Pool Heating & Solar
Hot Tubs & Swim Spas
Hot Tubs & Spas
Green & Eco-Friendly
Health & Fitness
Entertainment & Recreation
Outdoor Kitchens, Grills & Appliances
Water Features & Waterslides
Hardscaping & Stonework
Outdoor Heaters & Firepits
Don’t Sweat It: How to Buy a Hot Tub
How to buy a hot tub for your space, lifestyle, and budget
By Kimberlee Courtney
Hot tubs come in various shapes, sizes, and seating configurations so deciding on a model can be overwhelming if you don’t know what you’re looking for. Before you shop, evaluate your space, needs, and budget; this will help narrow your selection and ensure you buy the right model.
Where you plan to install your hot tub will impact how big of a spa you can get. In addition to measuring the space, take note of other factors that may dictate the hot tub’s size or shape, such as the weight capacity and dimensions of a gazebo or preexisting deck. When filled with water, a three-person hot tub can weigh around 1,850 pounds and a six-person model can weigh up to 4,000 pounds. On top of that, you need to account the weight of the maximum number of users. If placing a hot tub in a gazebo, you’ll have to select a size and shape that allows plenty of room for users to comfortably climb in and out of the hot tub. There should also be enough space around the exterior for repairs/servicing when needed.
Hot Tub Function & Seating
Do you plan to use your hot tub for entertaining family and friends or will it be for relaxing with your partner after a long day? How you intend to use the hot tub will ultimately determine the size and shape you’ll need.
rectangular hot tubs
are most common and can seat anywhere from two to 12 people. Square models range in width from 60 to 94 inches while the dimensions for rectangular designs can be 73 inches by 49 inches to 132 inches by 94 inches.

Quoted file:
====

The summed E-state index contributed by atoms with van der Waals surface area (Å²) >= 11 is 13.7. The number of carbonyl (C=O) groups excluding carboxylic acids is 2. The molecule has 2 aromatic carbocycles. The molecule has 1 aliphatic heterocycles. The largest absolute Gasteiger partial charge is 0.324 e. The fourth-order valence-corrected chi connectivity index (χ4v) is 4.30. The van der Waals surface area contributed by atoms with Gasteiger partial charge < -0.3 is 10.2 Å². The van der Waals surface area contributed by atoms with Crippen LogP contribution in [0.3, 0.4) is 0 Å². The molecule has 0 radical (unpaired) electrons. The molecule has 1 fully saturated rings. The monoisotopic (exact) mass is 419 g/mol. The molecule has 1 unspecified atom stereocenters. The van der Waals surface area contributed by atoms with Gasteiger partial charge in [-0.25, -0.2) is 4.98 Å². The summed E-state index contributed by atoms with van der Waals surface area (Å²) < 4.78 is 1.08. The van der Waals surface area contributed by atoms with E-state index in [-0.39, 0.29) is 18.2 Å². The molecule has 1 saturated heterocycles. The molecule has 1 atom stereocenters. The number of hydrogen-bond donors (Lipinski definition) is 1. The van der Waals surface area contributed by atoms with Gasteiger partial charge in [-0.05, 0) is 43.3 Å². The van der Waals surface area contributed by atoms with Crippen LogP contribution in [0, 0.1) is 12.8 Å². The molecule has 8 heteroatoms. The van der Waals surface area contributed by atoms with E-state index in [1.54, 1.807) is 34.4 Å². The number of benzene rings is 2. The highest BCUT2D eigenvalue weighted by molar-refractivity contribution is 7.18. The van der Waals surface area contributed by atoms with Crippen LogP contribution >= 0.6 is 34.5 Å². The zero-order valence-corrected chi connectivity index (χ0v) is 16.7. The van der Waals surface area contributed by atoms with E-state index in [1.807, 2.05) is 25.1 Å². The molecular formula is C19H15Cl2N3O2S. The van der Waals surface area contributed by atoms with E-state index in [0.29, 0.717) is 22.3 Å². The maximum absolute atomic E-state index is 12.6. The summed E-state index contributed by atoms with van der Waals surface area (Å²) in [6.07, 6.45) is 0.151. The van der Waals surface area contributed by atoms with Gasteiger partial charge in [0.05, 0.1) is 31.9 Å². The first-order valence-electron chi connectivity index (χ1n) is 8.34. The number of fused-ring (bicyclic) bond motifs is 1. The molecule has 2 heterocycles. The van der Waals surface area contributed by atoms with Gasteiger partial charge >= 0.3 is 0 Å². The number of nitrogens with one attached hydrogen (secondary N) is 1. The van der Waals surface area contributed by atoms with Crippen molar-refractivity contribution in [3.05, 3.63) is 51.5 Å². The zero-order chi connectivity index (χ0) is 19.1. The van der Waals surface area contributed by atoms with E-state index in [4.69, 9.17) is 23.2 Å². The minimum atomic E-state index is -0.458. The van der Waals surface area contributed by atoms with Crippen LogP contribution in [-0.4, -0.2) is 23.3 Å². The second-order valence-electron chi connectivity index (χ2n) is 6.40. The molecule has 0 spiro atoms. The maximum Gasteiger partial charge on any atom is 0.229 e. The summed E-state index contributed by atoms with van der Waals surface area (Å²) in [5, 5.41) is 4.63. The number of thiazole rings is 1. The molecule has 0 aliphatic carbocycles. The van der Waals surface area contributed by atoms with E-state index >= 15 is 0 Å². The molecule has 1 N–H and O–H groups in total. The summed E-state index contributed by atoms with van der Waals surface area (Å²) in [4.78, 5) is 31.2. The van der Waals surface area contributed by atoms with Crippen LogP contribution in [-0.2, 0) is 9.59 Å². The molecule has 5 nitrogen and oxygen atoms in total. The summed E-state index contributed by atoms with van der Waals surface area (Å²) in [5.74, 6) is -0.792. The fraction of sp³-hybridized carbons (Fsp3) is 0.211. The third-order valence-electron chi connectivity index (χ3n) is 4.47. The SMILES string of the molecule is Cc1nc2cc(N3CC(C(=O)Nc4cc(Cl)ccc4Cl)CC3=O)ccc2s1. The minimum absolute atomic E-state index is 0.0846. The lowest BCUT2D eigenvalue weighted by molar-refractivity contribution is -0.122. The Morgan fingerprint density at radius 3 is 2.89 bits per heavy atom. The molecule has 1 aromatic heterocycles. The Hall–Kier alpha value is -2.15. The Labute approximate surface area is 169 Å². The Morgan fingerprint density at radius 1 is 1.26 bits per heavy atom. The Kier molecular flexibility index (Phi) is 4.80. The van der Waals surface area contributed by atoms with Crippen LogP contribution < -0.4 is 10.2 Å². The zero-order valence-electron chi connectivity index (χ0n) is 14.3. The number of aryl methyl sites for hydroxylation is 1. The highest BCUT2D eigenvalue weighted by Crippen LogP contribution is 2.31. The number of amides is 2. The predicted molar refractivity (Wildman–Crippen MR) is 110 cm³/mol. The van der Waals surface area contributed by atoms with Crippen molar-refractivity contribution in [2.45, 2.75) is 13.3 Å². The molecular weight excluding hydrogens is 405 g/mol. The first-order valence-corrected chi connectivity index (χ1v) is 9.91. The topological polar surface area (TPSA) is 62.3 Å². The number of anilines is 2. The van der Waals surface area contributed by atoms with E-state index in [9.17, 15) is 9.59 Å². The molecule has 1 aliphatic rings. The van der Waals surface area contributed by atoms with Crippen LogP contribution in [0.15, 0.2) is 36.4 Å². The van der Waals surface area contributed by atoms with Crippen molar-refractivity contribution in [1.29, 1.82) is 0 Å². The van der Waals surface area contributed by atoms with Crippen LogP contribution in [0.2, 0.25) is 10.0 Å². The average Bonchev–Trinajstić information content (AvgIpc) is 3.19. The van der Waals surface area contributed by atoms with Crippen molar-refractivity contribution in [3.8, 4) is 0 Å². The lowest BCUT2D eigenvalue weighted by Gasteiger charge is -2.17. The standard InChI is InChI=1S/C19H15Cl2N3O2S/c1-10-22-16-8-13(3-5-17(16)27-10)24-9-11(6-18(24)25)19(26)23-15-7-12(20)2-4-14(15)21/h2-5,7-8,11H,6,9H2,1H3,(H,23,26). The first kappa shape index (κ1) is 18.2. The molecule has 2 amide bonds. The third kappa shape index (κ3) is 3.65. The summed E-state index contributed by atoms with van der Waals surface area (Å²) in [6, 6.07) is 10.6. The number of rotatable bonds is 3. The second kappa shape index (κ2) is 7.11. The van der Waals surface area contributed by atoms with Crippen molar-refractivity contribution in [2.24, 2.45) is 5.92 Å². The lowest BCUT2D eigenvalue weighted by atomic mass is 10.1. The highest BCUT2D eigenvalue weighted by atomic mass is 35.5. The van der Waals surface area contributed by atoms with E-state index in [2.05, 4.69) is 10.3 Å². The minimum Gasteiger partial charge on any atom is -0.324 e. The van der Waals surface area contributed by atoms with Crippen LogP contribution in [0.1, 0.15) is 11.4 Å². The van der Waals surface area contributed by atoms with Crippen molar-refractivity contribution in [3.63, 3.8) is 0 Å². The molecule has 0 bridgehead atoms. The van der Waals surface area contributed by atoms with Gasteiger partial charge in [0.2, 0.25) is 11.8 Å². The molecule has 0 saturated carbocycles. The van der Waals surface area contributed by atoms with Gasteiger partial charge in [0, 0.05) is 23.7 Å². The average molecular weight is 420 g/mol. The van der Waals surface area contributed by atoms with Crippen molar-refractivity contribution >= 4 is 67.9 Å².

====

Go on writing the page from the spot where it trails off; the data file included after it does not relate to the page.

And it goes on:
Most rectangular and square hot tubs have sculpted seating, such as captain’s chairs, bucket seats, and loungers, as well as multilevel seating for people of different heights. Models for two to three people typically feature a lounger and two seats that face each other and are great for empty-nesters. Larger models can come with or without a lounger; designs without a lounger boast more seats and are ideal for large families or entertaining.
Round hot tubs
are the more traditional hot tub shape and typically seat four to seven people, depending on the model. Round spas tend to have open seating plans with jets in strategic positions to define the seats. Though some circular models have sculpted seats, those with barrier-free seating make it easy to move from seat to seat. Most round spas measure 78 inches in diameter.
Oval hot tubs
are designed for one to two people and can have bucket seats at either end or two adjacent lounger seats that face each other. Oval hot tubs usually measure 83 – 92 inches long and 34 – 43 inches wide. They are narrower than rectangular two-person spas (which measure at least 49 inches wide) making them a good choice for confined spaces.
Triangular hot tubs
are also ideal for small areas because they easily tuck into a corner. Most models have a two-person capacity but offer three seating positions such as two bucket seats and a lounger or two loungers and a cooling seat. At least one manufacturer offers a three-person model. Dimensions for triangular hot tubs range from 64 – 92 inches in length.